Statics of Mechanisms

The following article is from The Great Soviet Encyclopedia (1979). It might be outdated or ideologically biased.

Statics of Mechanisms

 

the branch of the theory of machines and mechanisms that studies the methods of determining the reactions of the components of kinematic pairs under the condition that the inertial forces of elements of the mechanism may be disregarded. Unknown reactions are found from the equations of equilibrium of stationary bodies, that is, from the equations of statics. For the solution to be definite, it is necessary for the number of equilibrium equations to equal the number of unknowns to be determined. The number of equilibrium equations for an n-element three-dimensional kinematic chain, that is, a connected system of linkages forming kinematic pairs, is 6n. However, the number of unknowns to be determined in a calculation of forces depends on the number of coupling conditions imposed by each kinematic pair on the relative motion of elements of the pair. The number of coupling conditions of a kinematic pair is called the class number of the pair and varies from one to five. If the number of class 5 pairs, for example, rotating and transla-tional pairs, is designated by p5, the number of class 4 pairs, for example, cylindrical pairs, by p4, and so forth, then the condition for equality of the number of equilibrium equations and the number of unknowns assumes the form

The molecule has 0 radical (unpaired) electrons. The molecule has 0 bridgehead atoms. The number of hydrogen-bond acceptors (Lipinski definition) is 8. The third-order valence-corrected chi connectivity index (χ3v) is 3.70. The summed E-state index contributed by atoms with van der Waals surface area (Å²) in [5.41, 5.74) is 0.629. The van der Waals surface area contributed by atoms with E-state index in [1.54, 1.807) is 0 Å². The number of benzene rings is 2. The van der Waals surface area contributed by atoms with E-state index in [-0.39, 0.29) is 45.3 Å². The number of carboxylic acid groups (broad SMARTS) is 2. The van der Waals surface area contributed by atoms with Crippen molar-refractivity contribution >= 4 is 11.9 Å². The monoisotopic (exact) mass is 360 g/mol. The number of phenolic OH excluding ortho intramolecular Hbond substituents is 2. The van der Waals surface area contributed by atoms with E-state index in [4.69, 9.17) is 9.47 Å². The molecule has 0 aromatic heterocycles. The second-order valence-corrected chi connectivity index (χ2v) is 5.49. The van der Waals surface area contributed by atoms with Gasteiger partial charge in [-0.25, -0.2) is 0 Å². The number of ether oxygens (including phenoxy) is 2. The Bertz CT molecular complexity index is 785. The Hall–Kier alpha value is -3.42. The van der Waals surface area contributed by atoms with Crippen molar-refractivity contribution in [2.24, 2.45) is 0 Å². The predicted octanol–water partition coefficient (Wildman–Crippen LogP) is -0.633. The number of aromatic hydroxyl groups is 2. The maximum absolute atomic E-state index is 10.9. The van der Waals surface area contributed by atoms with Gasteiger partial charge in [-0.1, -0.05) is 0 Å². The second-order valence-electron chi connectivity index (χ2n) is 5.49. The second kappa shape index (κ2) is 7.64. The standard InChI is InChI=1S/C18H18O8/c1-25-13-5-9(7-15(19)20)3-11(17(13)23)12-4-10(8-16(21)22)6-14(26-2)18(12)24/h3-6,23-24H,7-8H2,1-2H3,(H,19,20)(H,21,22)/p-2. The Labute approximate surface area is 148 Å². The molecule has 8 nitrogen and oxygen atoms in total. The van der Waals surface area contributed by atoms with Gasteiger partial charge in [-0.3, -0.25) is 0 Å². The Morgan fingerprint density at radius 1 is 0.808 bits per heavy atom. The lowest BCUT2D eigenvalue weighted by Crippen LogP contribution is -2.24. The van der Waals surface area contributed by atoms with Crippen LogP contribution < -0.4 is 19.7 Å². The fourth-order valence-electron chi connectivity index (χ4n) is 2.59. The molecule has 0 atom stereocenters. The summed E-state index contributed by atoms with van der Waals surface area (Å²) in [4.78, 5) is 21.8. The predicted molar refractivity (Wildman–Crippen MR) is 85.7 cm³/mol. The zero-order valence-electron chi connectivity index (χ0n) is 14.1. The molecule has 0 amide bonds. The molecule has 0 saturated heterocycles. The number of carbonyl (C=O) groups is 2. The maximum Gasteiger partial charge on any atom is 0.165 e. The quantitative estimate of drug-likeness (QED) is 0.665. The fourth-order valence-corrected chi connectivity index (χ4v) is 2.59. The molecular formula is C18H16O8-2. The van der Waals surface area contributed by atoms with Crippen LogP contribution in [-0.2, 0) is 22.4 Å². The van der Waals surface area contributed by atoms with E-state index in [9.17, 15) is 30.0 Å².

A group of linkages and kinematic pairs that satisfy this condition is called a statically determined group or an “Assur group,” after the Russian scientist who proposed the principle of dividing a mechanism into such groups and fundamental linkages. In the absence of frictional forces, the system of equilibrium equations of such a group is linear in the unknowns to be determined. An analogous system of equations is obtained by taking into account the inertial forces of the linkages according to d’Alembert’s principle. The methods of the statics of mechanisms therefore coincide with the methods of the dynamic force analysis of mechanisms.

The Great Soviet Encyclopedia, 3rd Edition (1970-1979). © 2010 The Gale Group, Inc. All rights reserved.